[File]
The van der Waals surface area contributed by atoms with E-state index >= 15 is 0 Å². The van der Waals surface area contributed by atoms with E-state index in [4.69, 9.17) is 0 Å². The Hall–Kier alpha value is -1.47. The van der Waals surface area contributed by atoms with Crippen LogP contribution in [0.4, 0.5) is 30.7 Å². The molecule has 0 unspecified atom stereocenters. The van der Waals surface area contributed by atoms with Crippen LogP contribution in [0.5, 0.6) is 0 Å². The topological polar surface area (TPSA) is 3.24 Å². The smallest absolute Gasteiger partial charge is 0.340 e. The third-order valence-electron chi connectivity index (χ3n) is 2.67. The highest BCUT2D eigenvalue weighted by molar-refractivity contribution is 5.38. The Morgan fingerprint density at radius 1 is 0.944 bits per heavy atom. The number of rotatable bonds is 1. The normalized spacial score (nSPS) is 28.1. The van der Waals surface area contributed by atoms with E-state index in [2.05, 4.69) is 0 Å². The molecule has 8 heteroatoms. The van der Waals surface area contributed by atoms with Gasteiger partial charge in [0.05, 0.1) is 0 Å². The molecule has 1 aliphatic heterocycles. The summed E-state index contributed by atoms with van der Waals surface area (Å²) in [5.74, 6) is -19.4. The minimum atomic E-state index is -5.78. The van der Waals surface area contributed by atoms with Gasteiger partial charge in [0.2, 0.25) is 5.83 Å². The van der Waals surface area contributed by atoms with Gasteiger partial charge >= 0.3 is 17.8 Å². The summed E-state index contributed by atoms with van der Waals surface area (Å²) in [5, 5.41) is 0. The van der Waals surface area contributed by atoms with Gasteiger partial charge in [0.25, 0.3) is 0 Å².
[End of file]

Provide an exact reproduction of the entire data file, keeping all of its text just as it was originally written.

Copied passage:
The van der Waals surface area contributed by atoms with E-state index >= 15 is 0 Å². The van der Waals surface area contributed by atoms with E-state index in [4.69, 9.17) is 0 Å². The Hall–Kier alpha value is -1.47. The van der Waals surface area contributed by atoms with Crippen LogP contribution in [0.4, 0.5) is 30.7 Å². The molecule has 0 unspecified atom stereocenters. The van der Waals surface area contributed by atoms with Crippen LogP contribution in [0.5, 0.6) is 0 Å². The topological polar surface area (TPSA) is 3.24 Å². The smallest absolute Gasteiger partial charge is 0.340 e. The third-order valence-electron chi connectivity index (χ3n) is 2.67. The highest BCUT2D eigenvalue weighted by molar-refractivity contribution is 5.38. The Morgan fingerprint density at radius 1 is 0.944 bits per heavy atom. The number of rotatable bonds is 1. The normalized spacial score (nSPS) is 28.1. The van der Waals surface area contributed by atoms with E-state index in [2.05, 4.69) is 0 Å². The molecule has 8 heteroatoms. The van der Waals surface area contributed by atoms with Gasteiger partial charge in [0.05, 0.1) is 0 Å². The molecule has 1 aliphatic heterocycles. The summed E-state index contributed by atoms with van der Waals surface area (Å²) in [5.74, 6) is -19.4. The minimum atomic E-state index is -5.78. The van der Waals surface area contributed by atoms with Gasteiger partial charge in [0.2, 0.25) is 5.83 Å². The van der Waals surface area contributed by atoms with Gasteiger partial charge >= 0.3 is 17.8 Å². The summed E-state index contributed by atoms with van der Waals surface area (Å²) in [5, 5.41) is 0. The van der Waals surface area contributed by atoms with Gasteiger partial charge in [0.25, 0.3) is 0 Å².